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So I am trying to understand what to do here... I am doing a POST call to my Django server from iOS and I keep getting the 403 Error (Invalid CSRF Token). I am thinking about implementing a function that will return me the token (you will need to be logged in to access that function), and then add the token to my POST call.

Now... I don't understand what is the point of doing that? If I use TastyPie and the required login is APIKey... should I just exempt the csrf check?

To make sure I understand things right... is the CSRF generated per user session? Therefore, if I don't use Cookies, CSRF is not necessary?

How do people usually use their Django Servers with an iOS and making such POST calls?


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2 Answers 2

You're right: if you don't use cookies to manage your sessions, you don't need CSRF protection. CSRF works because session cookies are automatically attached to the request; access tokens are not.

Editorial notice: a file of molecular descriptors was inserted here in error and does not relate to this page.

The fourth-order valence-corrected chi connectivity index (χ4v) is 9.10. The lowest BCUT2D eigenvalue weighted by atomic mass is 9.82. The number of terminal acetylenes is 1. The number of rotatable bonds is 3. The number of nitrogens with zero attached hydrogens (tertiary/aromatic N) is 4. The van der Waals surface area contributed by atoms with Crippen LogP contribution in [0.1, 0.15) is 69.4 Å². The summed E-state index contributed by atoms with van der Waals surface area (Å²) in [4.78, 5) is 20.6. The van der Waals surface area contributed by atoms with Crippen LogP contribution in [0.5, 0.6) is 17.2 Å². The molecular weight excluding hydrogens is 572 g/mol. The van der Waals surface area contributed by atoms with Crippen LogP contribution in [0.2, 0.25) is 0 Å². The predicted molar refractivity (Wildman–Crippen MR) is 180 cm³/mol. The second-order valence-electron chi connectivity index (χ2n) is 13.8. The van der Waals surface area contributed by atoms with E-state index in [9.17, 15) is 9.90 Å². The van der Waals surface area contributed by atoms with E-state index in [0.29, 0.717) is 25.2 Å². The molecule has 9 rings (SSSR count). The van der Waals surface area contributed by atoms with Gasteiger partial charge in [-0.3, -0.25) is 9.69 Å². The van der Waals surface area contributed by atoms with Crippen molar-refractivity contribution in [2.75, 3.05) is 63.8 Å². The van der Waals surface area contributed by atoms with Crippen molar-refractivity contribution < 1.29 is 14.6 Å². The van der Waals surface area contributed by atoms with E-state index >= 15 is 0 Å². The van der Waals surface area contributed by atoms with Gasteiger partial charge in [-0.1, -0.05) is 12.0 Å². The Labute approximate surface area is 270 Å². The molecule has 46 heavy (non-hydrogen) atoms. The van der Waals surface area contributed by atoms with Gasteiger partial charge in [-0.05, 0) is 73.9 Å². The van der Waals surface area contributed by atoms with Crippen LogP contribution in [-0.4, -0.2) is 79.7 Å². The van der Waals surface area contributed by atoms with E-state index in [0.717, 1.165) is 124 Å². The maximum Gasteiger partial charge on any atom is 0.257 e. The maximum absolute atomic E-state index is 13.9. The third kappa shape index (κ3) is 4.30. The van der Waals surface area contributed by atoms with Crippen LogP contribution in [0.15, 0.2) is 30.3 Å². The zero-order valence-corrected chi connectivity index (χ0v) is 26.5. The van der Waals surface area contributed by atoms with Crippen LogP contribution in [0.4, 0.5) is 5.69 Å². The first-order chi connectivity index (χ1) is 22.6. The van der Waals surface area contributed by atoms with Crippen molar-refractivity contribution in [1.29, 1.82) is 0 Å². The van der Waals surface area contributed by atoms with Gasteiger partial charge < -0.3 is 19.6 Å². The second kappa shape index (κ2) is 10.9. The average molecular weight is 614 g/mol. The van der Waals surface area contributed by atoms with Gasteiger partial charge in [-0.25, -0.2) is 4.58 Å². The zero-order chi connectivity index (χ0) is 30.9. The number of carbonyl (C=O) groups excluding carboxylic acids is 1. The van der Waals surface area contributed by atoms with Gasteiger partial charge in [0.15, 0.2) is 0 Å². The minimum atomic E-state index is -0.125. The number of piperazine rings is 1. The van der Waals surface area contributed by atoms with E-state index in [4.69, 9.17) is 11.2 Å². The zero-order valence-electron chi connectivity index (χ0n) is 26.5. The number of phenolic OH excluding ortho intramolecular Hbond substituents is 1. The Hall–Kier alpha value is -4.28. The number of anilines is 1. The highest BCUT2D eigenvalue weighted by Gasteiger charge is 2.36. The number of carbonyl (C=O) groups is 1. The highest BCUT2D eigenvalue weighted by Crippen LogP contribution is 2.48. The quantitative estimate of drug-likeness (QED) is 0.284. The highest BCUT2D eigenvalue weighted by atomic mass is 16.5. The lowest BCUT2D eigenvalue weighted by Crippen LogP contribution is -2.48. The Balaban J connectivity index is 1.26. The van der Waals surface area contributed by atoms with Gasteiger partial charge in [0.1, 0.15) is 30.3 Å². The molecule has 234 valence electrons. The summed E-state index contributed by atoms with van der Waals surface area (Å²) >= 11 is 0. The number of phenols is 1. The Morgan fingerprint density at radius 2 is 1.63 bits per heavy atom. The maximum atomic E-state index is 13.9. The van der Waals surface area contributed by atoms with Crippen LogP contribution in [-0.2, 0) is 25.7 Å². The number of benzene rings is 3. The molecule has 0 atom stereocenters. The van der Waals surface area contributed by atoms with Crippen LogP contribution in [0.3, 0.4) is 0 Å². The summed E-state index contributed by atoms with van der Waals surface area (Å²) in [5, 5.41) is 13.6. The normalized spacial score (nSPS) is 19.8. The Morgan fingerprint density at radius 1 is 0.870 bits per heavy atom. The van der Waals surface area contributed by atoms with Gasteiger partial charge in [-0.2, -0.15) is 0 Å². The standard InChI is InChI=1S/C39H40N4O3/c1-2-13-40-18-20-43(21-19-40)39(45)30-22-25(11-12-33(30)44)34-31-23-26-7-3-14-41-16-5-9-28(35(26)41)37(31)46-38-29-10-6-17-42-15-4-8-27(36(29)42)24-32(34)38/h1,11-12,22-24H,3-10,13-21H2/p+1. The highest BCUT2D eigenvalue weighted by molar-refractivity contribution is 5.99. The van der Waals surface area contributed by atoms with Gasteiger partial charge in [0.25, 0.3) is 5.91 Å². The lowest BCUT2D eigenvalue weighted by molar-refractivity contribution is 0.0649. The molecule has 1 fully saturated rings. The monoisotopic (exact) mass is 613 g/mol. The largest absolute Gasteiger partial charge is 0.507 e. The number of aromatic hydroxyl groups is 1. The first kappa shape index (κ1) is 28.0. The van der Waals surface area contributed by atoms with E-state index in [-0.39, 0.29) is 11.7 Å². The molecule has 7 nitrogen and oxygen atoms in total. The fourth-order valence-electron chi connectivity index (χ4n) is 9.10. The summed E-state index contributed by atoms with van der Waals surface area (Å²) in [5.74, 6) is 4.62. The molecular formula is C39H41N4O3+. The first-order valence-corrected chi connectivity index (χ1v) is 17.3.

I personally found this article very useful. It is definitely worth reading, and would probably answer a lot of your questions.

As for tastypie: it allows SessionAuthentication. If you allow session authentication in tastypie, I suggest you look into a way to protect your users against CSRF. For other authentication schemes this doesn't seem necessary. As far as I know, Dmitry is right about tastypie disabling CSRF by default, which means it is strange that you get that 403 Error. Perhaps there is something else going on. Try wrapping the view in @csrf_exempt.

As for CSRF tokens, they are also called session independent nonces. They are meant to be permanent, but you probably know that is impossible for cookies. Anyway, this means that CSRF cookies persist through sessions.

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You're right, CSRF does not make much sense in this case, because its purpose is to protect users from data tampering in a browser.

I believe that Tastypie disables CSRF on its views by default.

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